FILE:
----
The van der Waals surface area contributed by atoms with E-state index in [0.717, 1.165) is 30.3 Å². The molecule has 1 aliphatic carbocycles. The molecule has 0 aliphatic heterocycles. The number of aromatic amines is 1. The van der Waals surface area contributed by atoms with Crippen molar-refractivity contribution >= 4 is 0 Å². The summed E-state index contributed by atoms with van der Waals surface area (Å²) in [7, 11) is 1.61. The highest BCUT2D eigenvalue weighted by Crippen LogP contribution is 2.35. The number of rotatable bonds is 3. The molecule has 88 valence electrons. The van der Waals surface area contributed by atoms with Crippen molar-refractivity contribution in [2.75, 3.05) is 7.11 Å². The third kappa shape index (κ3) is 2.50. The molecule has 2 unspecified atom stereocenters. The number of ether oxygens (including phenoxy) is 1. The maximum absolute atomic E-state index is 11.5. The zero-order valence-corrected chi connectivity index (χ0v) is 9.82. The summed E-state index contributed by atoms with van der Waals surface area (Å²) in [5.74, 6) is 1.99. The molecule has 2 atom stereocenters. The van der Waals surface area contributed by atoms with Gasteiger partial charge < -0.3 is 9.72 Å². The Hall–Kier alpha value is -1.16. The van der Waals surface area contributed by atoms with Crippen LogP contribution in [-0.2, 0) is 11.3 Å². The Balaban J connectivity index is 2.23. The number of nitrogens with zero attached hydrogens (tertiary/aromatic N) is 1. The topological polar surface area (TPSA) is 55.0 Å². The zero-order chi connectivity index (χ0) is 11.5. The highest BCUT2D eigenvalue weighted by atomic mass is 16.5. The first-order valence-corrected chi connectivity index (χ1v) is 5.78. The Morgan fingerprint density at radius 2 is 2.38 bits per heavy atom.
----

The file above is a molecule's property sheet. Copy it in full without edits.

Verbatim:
The van der Waals surface area contributed by atoms with E-state index in [0.717, 1.165) is 30.3 Å². The molecule has 1 aliphatic carbocycles. The molecule has 0 aliphatic heterocycles. The number of aromatic amines is 1. The van der Waals surface area contributed by atoms with Crippen molar-refractivity contribution >= 4 is 0 Å². The summed E-state index contributed by atoms with van der Waals surface area (Å²) in [7, 11) is 1.61. The highest BCUT2D eigenvalue weighted by Crippen LogP contribution is 2.35. The number of rotatable bonds is 3. The molecule has 88 valence electrons. The van der Waals surface area contributed by atoms with Crippen molar-refractivity contribution in [2.75, 3.05) is 7.11 Å². The third kappa shape index (κ3) is 2.50. The molecule has 2 unspecified atom stereocenters. The number of ether oxygens (including phenoxy) is 1. The maximum absolute atomic E-state index is 11.5. The zero-order valence-corrected chi connectivity index (χ0v) is 9.82. The summed E-state index contributed by atoms with van der Waals surface area (Å²) in [5.74, 6) is 1.99. The molecule has 2 atom stereocenters. The van der Waals surface area contributed by atoms with Gasteiger partial charge < -0.3 is 9.72 Å². The Hall–Kier alpha value is -1.16. The van der Waals surface area contributed by atoms with Crippen LogP contribution in [-0.2, 0) is 11.3 Å². The Balaban J connectivity index is 2.23. The number of nitrogens with zero attached hydrogens (tertiary/aromatic N) is 1. The topological polar surface area (TPSA) is 55.0 Å². The zero-order chi connectivity index (χ0) is 11.5. The highest BCUT2D eigenvalue weighted by atomic mass is 16.5. The first-order valence-corrected chi connectivity index (χ1v) is 5.78. The Morgan fingerprint density at radius 2 is 2.38 bits per heavy atom.